Maybe you could get the pads out if you removed the caliper bracket from the bike (removed rear wheel - or at least the axle and spacer). Doesn't seem like that would be possible, but I have not tried it. If you took the caliper bracket off the bike - then yes you could easily compress the piston, even with the pads still sitting in the bracket/caliper. Couldn't grease the caliper pins completely with them still installed, which would be an issue.
 

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You want silicone brake grease. Sold at any auto parts store under a couple of brands. Sometimes they have the little one time use packets at the counter too.

If you can get a replacement bolt, you could helicoil the caliper mount easily enough and end that problem forever. Take the good slider pin to the hardware store and find out the size/pitch if you don't have measurement tools.
 

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Discussion Starter · #15 ·
You want silicone brake grease. Sold at any auto parts store under a couple of brands. Sometimes they have the little one time use packets at the counter too.

If you can get a replacement bolt, you could helicoil the caliper mount easily enough and end that problem forever. Take the good slider pin to the hardware store and find out the size/pitch if you don't have measurement tools.
I've never done a helicoil, but if the tap doesn't work how much worse could I make it? LOL
 

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Give everything a good clean with brake and allow wheels cleaner, make sure to rinse it well. I use Girling/Lucas green brake grease, which is for use with braking components and use it on the pins as it is essential that the caliper can slide on those pins for the rear brake to work properly. The rear wheel should spin easilly, if it does not the brakes are sticking.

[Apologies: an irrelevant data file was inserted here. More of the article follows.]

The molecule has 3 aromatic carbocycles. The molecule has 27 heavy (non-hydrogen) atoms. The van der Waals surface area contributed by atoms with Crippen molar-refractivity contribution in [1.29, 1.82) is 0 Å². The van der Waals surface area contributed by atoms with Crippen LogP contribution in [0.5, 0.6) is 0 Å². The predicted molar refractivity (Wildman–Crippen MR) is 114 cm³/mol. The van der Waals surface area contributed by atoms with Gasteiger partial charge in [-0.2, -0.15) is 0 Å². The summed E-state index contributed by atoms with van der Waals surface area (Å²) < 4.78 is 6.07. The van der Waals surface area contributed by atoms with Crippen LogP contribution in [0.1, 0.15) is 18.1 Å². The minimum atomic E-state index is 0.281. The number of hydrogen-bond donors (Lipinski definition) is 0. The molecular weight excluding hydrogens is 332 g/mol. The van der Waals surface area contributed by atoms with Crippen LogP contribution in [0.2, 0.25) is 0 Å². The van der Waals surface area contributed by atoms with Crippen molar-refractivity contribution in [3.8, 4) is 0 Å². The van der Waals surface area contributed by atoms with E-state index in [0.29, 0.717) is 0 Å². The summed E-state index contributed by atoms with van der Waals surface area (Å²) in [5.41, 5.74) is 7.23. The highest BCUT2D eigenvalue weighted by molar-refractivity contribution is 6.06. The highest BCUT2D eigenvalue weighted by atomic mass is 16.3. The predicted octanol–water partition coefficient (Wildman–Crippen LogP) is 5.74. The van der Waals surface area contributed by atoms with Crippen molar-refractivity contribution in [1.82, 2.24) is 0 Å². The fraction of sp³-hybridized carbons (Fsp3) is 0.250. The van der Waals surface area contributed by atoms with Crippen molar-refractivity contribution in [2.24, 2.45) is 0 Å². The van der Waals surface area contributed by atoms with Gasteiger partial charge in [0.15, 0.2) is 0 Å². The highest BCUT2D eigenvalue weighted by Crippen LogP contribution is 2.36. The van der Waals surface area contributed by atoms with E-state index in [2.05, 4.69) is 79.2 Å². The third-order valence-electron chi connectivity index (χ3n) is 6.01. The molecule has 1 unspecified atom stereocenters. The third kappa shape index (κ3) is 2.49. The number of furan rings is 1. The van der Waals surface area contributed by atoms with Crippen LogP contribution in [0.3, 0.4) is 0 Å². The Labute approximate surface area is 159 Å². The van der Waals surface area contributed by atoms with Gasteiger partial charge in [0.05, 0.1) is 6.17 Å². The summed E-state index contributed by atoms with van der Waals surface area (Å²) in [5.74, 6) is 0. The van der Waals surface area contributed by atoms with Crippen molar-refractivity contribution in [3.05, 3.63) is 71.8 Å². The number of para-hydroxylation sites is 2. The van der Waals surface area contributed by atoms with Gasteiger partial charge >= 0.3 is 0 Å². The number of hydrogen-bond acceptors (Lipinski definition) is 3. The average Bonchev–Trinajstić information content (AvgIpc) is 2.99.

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I personally hate using Helicoils unless the part that is messed up is super expensive. But if you do go that route, pick up the big metric kit from Northern Tool. It'll cost $60-$70 which is about double what a kit for just a single size typically costs.
 

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I've never done a helicoil, but if the tap doesn't work how much worse could I make it? LOL
OEMs often use helicoils for aluminum parts that will be end user disassembled for service. Steel thread insert in the aluminum part. You can buy an individual kit that comes with the correct size drill bit, helicoil tap, installation tools and several helicoils, plus instructions. It's not a difficult job for most people comfortable with drilling and turning bolts.

My concern on just tapping the hole is how much material is left to tap. Taps remove material. A thread repair tool will form what's left w/o removing material, but that's a specialized tool that's not usually found at the local hardware store.
 

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Discussion Starter · #19 ·
Give everything a good clean with brake and allow wheels cleaner, make sure to rinse it well. I use Girling/Lucas green brake grease, which is for use with braking components and use it on the pins as it is essential that the caliper can slide on those pins for the rear brake to work properly. The rear wheel should spin easilly, if it does not the brakes are sticking.
Ah. I was searching "silicone grease" and finding everything but brake grease. I searched "brake grease" and got it. Thx.